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Tags: hospitals | patient care | bureaucracy | myocarditis

More Administrative Interference

Dr. Maxfield By Friday, 10 July 2015 04:43 PM Current | Bio | Archive

Another side of the changing pattern of medicine became apparent to me when one of my patients had to be hospitalized at a hospital in different county in Florida. Under the current system, when a patient is admitted to the hospital, they are frequently put under the charge of a hospitalist M.D. as their admitting physician.

My patients had significant problems with her admission. Again, this emphasizes the lack of understanding of the problems of medicine.

I had treated this patient in home care visit the day before she was admitted to the hospital. She was having severe pain in her hands, neck, head, and low back. The source of the pain was unknown.

She had previously suffered myocarditis (inflammation of the heart muscle) and had some ongoing respiratory problems. Due to the pain in her hands and difficulty walking, she was barely able to let me into her apartment.

Her hands were swollen and discolored, suggesting the possibility of vascular insufficiency. She also had a severe headache, along with neck, dorsal, and lumbar spine pain. She had had a history of scoliosis, but these symptoms had significantly progressed.

The next day, she went to the emergency room and was admitted to the hospital. The hospitalist that took care of her would not administer baby aspirin, which she had been taking, and delayed in ordering MRI of her head, cervical spine, dorsal spine, and lumbar spine.

When they were finally taken, the MRIs were interpreted as showing arthritis.

The hospitalist never ordered an ultrasound of the arms and hands, but did order an ultrasound of the carotid arteries, which was reported as negative.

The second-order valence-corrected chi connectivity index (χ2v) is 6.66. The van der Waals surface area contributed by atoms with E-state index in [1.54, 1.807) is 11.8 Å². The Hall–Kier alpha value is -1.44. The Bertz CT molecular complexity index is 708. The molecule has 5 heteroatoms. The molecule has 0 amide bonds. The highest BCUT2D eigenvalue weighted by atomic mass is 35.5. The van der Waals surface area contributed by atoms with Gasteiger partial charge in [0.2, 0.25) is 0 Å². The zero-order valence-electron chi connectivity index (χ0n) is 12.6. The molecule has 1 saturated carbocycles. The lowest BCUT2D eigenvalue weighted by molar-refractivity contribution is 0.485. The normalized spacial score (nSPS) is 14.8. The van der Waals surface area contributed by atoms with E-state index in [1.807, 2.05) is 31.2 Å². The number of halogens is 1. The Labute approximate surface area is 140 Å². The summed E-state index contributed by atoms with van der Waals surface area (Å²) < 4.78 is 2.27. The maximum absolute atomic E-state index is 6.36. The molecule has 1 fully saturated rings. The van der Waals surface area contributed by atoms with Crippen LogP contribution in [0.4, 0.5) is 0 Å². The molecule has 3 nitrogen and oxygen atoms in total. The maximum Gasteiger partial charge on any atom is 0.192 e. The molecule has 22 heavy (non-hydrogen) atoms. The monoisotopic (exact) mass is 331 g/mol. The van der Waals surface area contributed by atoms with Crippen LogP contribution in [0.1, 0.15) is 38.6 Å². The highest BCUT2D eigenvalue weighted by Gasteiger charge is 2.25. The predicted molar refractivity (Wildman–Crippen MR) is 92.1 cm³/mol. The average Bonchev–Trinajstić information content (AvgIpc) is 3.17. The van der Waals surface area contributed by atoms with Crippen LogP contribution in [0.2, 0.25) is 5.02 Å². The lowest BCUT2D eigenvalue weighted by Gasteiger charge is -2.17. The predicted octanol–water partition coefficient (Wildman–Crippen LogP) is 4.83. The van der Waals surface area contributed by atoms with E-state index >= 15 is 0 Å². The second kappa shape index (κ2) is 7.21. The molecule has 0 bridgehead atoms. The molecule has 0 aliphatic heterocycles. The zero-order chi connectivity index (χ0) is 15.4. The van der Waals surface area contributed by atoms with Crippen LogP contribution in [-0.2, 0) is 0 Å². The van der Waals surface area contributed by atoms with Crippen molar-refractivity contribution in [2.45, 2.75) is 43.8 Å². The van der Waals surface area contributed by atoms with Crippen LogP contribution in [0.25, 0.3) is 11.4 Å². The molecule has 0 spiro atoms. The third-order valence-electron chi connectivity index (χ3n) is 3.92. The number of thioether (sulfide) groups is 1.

Because of her history of myocarditis, a nuclear medicine heart scan was taken and the patient was told that there was a problem in her heart, though the hospitalist later said that she had no heart problem and would not admit that the patient had difficulty walking.

The patient was discharged without a diagnosis as cause of her hand problems — other than arthritis. That was also the diagnosis for her vertebral column pain in all of the areas.

Due to the persistence of her symptoms, and the absence of a definitive diagnosis or effective treatment for her symptoms, she is now considering being admitted to another hospital in the area where they have some prior records for comparison.

This is another example of the administrative control of medicine, which in my opinion is interfering with the recommendations of patients’ primary care physicians.

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My patients had significant problems with her admission. Again, this emphasizes the lack of understanding of the problems of medicine
hospitals, patient care, bureaucracy, myocarditis
Friday, 10 July 2015 04:43 PM
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